The Corruption Bill stems from many initiatives at international level (the main one being the UN Convention Against Corruption 2003), which are aimed at creating a culture of prevention, detection and punishment of corruption. While it will be quietly said by many that ‘if we don’t pay to get the deal, someone else will’, the formal position of almost all companies and states is that bribes are unacceptable. Those who openly say bribes are a necessary ‘commercial lubricant’ tend to be confined to certain, sadly predictable, jurisdictions.
One of the problems with seeking to tackle corruption through legal measures is perhaps obvious: why would the giver or receiver of a bribe/commission payment reveal their involvement in an illegal act? The effect of this is that gathering evidence is extremely difficult. Indeed, apart from the exceptional cases where cash is paid over in briefcases at swanky hotels, corrupt payments are usually made through complex layers of offshore companies and trusts.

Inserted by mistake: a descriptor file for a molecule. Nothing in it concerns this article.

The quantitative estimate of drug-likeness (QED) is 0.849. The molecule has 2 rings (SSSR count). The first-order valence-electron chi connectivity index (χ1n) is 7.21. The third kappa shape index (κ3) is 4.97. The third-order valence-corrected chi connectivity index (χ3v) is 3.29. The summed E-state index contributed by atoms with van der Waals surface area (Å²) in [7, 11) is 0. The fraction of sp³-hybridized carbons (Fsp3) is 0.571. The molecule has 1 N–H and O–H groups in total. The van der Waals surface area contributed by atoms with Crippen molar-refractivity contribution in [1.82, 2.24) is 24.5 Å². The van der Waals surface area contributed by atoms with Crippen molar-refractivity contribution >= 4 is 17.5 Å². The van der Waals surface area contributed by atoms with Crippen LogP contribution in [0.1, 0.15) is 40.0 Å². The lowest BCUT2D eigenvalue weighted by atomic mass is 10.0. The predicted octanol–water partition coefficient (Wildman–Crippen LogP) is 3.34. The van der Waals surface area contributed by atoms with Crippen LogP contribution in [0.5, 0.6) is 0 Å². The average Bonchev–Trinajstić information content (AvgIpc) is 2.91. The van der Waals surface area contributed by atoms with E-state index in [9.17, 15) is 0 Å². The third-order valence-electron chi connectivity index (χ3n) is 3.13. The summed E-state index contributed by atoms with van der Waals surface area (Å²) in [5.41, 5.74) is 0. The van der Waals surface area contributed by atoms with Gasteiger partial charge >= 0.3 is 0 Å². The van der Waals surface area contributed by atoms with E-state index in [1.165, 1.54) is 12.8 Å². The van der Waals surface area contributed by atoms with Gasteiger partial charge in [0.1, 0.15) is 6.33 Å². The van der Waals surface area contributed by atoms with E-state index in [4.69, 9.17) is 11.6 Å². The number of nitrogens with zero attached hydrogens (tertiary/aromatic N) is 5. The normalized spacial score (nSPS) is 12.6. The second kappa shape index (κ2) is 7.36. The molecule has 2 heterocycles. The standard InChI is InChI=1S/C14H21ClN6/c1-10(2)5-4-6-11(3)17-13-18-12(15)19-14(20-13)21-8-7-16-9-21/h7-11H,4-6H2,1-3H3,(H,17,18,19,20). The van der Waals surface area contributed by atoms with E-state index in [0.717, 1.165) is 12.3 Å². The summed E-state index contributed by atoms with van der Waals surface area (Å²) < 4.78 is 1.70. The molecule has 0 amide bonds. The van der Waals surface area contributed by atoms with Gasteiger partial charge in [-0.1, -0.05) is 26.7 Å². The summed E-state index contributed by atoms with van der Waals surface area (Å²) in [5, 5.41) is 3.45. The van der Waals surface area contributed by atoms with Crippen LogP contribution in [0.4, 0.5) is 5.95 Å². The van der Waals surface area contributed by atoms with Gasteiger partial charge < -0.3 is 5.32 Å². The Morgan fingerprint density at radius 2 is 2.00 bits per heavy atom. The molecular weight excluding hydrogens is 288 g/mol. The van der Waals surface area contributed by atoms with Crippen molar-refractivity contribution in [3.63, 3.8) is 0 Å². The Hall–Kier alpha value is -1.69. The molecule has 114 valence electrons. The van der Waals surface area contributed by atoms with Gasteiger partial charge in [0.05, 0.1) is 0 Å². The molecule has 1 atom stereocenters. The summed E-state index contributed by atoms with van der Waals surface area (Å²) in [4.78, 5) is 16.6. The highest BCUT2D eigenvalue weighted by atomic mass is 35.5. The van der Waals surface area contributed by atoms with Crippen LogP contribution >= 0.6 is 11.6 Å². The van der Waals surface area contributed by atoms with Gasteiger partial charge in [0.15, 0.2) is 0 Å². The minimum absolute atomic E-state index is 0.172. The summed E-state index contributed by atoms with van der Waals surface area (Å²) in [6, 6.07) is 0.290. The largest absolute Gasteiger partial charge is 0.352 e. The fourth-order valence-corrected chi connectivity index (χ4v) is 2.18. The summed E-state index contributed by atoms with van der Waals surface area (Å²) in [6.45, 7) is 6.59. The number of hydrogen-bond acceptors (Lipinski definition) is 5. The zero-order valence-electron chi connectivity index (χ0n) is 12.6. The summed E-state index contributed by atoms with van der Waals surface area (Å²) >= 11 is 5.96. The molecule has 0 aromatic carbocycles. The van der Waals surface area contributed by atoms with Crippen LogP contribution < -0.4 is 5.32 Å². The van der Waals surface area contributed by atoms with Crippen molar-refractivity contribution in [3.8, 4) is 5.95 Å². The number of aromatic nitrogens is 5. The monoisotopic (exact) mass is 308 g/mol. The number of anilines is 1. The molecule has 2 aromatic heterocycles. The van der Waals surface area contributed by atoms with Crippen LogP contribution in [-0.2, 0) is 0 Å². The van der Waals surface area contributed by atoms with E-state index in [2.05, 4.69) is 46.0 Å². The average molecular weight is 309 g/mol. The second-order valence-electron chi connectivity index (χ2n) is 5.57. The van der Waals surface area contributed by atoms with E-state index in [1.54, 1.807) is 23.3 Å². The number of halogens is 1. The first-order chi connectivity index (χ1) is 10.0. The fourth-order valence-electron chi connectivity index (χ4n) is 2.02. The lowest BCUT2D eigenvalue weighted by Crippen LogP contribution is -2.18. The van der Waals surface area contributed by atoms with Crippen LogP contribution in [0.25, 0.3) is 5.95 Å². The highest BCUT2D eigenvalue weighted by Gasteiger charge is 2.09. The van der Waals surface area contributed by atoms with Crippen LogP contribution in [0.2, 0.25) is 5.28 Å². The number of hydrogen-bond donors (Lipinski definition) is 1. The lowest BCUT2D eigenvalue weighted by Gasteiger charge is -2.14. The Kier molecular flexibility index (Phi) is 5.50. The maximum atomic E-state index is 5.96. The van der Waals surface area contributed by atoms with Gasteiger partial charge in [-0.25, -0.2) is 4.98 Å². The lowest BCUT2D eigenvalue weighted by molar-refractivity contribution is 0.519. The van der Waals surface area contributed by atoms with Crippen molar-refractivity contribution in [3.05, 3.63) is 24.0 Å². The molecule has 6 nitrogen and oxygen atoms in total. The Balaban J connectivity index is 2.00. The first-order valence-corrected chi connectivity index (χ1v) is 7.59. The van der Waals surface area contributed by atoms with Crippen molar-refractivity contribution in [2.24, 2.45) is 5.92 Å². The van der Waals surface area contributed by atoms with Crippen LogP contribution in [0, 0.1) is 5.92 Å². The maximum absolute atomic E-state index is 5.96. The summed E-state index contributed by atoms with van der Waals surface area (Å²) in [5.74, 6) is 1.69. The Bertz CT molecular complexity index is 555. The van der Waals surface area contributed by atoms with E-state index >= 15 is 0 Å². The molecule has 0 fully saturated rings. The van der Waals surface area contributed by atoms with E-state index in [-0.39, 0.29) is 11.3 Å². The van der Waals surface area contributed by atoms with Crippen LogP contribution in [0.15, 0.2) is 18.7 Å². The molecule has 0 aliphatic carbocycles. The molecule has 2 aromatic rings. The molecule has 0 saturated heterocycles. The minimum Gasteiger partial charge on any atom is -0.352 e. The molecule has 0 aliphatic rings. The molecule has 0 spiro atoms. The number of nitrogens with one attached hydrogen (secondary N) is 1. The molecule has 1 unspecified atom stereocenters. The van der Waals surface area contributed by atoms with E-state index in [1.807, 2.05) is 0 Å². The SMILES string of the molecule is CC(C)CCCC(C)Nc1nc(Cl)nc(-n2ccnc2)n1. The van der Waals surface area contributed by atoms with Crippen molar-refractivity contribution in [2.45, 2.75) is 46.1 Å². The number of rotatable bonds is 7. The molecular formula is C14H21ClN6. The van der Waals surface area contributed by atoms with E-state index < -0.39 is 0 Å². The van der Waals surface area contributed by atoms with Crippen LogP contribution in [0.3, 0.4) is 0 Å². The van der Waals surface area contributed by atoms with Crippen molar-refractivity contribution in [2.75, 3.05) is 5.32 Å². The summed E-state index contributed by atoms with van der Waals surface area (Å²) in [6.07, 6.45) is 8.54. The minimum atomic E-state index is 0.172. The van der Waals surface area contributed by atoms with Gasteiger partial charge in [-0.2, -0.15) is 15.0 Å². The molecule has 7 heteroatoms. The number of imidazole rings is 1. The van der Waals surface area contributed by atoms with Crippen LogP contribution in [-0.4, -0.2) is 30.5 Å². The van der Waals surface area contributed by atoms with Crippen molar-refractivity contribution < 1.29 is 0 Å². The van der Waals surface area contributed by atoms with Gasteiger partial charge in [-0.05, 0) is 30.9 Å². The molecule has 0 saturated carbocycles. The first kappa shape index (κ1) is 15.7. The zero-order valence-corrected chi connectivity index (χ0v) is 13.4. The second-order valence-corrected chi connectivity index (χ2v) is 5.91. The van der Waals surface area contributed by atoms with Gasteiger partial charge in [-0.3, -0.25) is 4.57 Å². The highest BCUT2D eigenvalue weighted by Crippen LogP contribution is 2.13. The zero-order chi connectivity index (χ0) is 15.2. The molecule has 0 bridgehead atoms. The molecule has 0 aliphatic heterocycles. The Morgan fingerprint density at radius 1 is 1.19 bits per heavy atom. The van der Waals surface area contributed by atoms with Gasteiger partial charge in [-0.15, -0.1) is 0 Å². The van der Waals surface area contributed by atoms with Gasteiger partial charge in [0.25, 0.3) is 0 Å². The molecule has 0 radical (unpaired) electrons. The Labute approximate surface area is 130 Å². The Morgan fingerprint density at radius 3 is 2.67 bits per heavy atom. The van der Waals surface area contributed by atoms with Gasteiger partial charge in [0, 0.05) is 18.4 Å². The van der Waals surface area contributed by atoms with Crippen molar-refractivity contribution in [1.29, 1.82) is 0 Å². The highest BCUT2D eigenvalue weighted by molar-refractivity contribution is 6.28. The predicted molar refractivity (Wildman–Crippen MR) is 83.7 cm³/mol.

Mutual legal assistance
Most lawyers are unaware of the existence of a process called mutual legal assistance (MLA), whereby a foreign state can request that the UK authorities provide assistance for domestic criminal investigations and proceedings pursuant to the provisions of the Crime International Cooperation Act 2003.
If assistance is granted it can lead to the use of a wide range of powers, including asset restraint, search and seizure of evidence as well as interviews using powers of compulsion (pursuant to Section 2 of the Criminal Justice Act 1987).